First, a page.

Unaddressed psychological and emotional distress has also been shown in prior pandemics to reduce compliance with social distancing measures.25 An effective COVID‐19 public health response must incorporate a campaign of education and awareness, risk assessment and evidence‐based interventions to address evolving mental health concerns, with a particular focus on people living with dementia and their caregivers.

COVID‐19 and immunity

Longitudinal serological prevalence measurements are urgently required to establish extent and duration of immunity to SARS‐CoV‐2 infection. This has implications in evaluating the potential of herd immunity. Based on an estimated basic reproduction number for SARS‐CoV‐2 of 2.2,26 60% of the population would need protective immunity to mitigate against future substantial COVID‐19 outbreaks.27

A large population‐based study in Iceland suggested stability of SARS‐CoV‐2 humoral immunity up to 4 months after diagnosis.28 The extent of protective antiviral immunity from antibodies to SARS‐CoV‐2 remains uncertain, as does the possibility of reinfection and the nature and degree of immunity required to protect against reinfection. Estimates from related coronaviruses suggest immunity was present after 1 year.29

Interruption of the global COVID‐19 pandemic will likely rely on the development of an effective vaccine. The influenza vaccine is regarded as best practice for influenza prevention in older people. While more than 100 candidate SARS‐CoV‐2 vaccines are in development, the most ambitious estimates are 6–12 months until efficacy results from a phase 3 expansion trial are known.30 There are also efforts by the World Health Organization to centralise vaccine development to ensure that immunological responses to various vaccines are uniformly measured. Importantly, activation of the immune system, in response to either wild‐type infection or vaccination, may not translate into lasting immunity in older people owing to immunosenescence, the gradual deterioration of immunological response with age.31 However, older people should be prioritised in receiving a SARS‐CoV‐2 vaccine.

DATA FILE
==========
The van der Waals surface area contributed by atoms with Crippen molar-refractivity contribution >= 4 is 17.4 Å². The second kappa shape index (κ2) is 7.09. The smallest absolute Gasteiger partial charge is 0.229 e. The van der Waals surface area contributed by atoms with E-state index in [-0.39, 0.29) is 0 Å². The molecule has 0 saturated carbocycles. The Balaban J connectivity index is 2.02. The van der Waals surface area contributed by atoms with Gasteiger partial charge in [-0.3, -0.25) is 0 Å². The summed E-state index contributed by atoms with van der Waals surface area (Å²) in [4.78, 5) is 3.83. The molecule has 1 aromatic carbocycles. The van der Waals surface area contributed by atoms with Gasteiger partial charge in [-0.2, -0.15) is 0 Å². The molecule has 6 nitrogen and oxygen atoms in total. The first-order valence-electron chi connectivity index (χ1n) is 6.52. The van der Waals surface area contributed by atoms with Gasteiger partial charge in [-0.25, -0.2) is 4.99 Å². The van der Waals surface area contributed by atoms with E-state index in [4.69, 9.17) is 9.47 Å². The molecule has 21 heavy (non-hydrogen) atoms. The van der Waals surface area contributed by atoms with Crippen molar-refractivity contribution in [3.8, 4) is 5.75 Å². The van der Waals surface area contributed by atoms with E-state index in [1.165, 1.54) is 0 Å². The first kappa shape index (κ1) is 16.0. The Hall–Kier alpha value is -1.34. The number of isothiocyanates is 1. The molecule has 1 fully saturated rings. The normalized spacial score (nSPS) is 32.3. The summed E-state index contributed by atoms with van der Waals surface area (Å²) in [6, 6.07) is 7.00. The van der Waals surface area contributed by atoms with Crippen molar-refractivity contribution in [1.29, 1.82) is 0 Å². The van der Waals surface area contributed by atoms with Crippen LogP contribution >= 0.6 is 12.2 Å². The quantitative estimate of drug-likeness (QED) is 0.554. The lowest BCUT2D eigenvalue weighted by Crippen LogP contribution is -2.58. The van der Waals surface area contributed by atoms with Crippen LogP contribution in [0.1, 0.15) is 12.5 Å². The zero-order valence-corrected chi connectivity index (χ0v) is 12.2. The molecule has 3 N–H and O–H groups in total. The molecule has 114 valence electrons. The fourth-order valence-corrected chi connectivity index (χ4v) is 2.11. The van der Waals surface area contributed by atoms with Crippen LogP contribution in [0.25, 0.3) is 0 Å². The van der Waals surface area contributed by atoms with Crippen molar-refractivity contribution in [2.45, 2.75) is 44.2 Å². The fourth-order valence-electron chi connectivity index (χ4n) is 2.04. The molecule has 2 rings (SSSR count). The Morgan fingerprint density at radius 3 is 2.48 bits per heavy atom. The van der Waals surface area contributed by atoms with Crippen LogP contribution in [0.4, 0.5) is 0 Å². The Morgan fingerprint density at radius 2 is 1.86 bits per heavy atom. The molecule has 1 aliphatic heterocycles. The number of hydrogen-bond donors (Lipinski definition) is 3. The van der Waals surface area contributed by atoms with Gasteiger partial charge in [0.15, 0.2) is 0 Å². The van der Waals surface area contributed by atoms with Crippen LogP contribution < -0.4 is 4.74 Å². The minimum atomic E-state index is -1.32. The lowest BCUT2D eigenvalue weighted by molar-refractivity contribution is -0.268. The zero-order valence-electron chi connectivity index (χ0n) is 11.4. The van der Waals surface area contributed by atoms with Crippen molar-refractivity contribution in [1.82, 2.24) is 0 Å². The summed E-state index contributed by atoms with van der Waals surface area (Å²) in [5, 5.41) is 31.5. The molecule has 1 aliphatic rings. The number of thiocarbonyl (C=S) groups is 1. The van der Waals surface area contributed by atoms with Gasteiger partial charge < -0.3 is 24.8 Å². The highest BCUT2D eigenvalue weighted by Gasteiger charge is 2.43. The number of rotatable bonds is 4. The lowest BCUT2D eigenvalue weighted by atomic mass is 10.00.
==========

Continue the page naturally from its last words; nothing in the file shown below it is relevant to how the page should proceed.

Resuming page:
Risks of unproven medication

Established evidence‐based treatment for COVID‐19 is currently lacking. Drugs proposed for management of COVID‐19 include the antimalarial drugs (chloroquine and hydroxychloroquine), antivirals (lopinavir, ritonavir and remdesivir), interferon‐β, and the interleukin‐6 pathway inhibitor tocilizumab.

Preliminary evidence from randomised trials of hospitalised COVID‐19 patients indicates a mortality benefit of low dose dexamethasone in patients requiring respiratory support,32 and an accelerated recovery time with remdesivir in patients with pulmonary involvement.33 Hydroxychloroquine, however, has not demonstrated a mortality benefit.34 Evidence for the role of convalescent plasma in reducing the duration and severity of SARS‐CoV‐2 infection is still evolving.35